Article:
There's iron in them there steels

I finally got my hands on a golden age issue that I had been chasing down for a specific reason.  The issue in question is Superman's Friend Jimmy Olsen #65.  I wasn't actually expecting the serial format within the issue, but as it was there were three stories in there, the third of which only I was interested in (but as I am reviewing it as well, I read the other two stories first.)  Still ongoing is a project to review all of Mystery in Space, the series from the 1960s and 1970s which told science fiction stories sometimes of a dubious scientific nature.  I tend to give that series a hard time due to its logical gaps, but then occasionally I come across an issue such as this with a much bigger gap in logic that it makes me think not to be so critical (not that being critical of stuff in the golden age is all that worthwhile anyway.)  Here is the panel though:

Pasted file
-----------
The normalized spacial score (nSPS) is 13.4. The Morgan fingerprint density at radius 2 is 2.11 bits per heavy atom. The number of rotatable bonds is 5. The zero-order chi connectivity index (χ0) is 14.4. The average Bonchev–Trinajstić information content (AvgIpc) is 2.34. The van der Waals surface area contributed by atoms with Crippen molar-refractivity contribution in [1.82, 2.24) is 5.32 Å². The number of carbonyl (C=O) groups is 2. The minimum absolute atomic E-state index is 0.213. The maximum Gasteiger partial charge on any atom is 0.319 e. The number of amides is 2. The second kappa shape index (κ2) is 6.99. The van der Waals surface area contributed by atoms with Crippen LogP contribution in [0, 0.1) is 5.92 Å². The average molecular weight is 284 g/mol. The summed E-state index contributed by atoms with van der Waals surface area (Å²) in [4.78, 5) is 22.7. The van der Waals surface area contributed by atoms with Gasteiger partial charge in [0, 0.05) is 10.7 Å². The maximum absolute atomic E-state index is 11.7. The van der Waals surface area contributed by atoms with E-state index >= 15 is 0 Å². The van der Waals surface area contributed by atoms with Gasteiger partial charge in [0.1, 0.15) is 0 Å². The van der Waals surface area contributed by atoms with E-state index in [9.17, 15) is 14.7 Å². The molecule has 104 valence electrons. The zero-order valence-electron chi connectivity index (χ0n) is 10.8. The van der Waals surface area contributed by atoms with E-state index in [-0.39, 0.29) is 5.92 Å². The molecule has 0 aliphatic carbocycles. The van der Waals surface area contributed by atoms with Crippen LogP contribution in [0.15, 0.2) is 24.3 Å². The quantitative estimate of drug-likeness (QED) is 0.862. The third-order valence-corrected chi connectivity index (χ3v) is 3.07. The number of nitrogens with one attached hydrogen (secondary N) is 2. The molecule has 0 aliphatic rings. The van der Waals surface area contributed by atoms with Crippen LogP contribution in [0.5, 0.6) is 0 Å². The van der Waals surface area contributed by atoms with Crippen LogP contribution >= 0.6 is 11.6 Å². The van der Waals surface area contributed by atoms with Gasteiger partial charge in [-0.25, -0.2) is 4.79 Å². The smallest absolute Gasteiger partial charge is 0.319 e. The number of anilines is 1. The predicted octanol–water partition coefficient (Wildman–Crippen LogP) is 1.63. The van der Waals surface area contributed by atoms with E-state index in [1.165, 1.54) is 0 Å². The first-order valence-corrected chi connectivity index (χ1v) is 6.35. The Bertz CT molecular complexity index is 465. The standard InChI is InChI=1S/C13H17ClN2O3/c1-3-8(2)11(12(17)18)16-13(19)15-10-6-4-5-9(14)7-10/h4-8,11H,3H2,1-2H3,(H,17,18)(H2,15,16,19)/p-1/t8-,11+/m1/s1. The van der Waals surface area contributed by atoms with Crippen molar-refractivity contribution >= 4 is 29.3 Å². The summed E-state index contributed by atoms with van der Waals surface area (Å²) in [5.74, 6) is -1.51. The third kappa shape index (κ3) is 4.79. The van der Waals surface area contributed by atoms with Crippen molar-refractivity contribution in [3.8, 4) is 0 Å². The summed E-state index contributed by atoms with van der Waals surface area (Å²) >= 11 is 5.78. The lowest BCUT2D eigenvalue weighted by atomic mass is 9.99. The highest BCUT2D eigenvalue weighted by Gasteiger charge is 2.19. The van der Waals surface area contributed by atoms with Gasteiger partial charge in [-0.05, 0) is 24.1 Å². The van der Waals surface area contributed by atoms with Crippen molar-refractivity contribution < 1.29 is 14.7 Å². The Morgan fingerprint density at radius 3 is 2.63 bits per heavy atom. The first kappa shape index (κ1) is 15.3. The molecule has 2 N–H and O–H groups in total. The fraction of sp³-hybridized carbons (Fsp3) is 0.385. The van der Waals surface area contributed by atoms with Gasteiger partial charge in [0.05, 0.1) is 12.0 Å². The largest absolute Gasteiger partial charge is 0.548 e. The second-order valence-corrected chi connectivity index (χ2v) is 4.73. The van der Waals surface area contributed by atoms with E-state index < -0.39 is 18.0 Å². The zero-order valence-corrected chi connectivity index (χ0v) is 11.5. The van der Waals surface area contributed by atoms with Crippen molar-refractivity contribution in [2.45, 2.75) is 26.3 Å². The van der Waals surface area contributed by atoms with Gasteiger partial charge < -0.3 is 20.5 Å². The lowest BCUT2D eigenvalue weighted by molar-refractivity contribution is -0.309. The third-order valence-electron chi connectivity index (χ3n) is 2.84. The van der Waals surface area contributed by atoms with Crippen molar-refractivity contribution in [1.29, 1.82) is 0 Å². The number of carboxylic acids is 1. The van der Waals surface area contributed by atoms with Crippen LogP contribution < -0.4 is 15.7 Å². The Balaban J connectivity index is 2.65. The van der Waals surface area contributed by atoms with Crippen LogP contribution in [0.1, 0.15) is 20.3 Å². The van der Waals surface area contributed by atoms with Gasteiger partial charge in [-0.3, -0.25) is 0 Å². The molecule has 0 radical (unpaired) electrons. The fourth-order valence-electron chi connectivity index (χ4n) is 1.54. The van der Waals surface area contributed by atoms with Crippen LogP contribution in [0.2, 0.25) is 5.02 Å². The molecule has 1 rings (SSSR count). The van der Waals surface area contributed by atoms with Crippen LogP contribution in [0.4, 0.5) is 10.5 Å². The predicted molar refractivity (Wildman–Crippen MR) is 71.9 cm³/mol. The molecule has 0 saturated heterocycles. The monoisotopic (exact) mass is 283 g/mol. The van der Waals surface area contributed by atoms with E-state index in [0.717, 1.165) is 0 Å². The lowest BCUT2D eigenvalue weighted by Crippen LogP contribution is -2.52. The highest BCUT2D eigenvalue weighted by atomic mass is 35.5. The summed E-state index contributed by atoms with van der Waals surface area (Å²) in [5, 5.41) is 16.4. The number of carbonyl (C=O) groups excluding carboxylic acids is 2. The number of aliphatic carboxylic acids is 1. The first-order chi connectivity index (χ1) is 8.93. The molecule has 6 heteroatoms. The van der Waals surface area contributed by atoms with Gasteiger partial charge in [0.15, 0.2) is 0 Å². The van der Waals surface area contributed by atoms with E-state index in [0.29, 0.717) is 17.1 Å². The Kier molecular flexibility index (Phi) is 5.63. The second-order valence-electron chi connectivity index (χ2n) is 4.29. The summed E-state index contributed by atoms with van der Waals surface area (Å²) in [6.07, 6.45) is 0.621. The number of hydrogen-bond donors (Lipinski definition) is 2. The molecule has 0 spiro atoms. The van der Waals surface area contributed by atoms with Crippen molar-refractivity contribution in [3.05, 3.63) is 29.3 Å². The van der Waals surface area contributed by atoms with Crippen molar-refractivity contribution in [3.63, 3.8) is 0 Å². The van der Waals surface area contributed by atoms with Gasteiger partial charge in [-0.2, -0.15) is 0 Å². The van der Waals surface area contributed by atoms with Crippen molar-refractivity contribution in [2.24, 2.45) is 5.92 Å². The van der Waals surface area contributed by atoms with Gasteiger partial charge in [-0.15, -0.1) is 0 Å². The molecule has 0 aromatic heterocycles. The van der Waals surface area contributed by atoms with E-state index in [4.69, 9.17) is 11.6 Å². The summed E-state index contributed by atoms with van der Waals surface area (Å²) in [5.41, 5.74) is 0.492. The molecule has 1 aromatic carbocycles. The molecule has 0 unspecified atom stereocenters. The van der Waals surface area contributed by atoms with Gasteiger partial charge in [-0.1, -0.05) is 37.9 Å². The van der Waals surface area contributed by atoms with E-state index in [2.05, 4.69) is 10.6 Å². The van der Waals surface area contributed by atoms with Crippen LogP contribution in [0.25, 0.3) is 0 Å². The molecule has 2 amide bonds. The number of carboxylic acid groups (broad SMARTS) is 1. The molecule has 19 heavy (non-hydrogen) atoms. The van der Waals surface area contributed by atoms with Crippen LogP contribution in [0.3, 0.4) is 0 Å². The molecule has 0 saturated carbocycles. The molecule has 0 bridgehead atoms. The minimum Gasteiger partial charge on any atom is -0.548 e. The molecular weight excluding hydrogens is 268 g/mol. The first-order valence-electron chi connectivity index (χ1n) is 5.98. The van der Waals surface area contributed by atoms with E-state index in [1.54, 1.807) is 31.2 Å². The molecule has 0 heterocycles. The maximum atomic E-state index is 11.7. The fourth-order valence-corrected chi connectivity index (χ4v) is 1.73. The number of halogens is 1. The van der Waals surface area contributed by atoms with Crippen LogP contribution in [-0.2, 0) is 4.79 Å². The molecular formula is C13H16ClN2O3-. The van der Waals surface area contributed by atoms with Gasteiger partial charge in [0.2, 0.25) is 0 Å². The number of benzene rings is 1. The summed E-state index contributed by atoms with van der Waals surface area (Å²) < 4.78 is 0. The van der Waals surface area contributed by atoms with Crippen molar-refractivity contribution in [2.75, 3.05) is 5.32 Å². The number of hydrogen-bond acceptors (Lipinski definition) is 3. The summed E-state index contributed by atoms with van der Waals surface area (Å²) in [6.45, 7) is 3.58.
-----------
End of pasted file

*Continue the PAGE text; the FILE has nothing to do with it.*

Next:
I mean ... come on?  This is being used to expedite the story along, Jimmy thought he is a Klutz or jinxed, but when Superman observes it he finds out that he is inadvertently affecting objects made of iron (and thus subject to magnetism) around him.  It didn't work on a robber's gun because it is made of steel not iron.  To put this in perspective it is one thing to think of some scientific fact about something in outer space which we still don't know about, but we as humans have known that steel is defined as a mixture of iron and other elements because we defined it as such.  Also iron is not the only metal highly susceptible to magnetic fields, but it's ok, it is clearly just being used as an expedient to move along the story in a fast (though heavily flawed) manner.  
1 Comments
1 Comments
Posted by Wolverine0628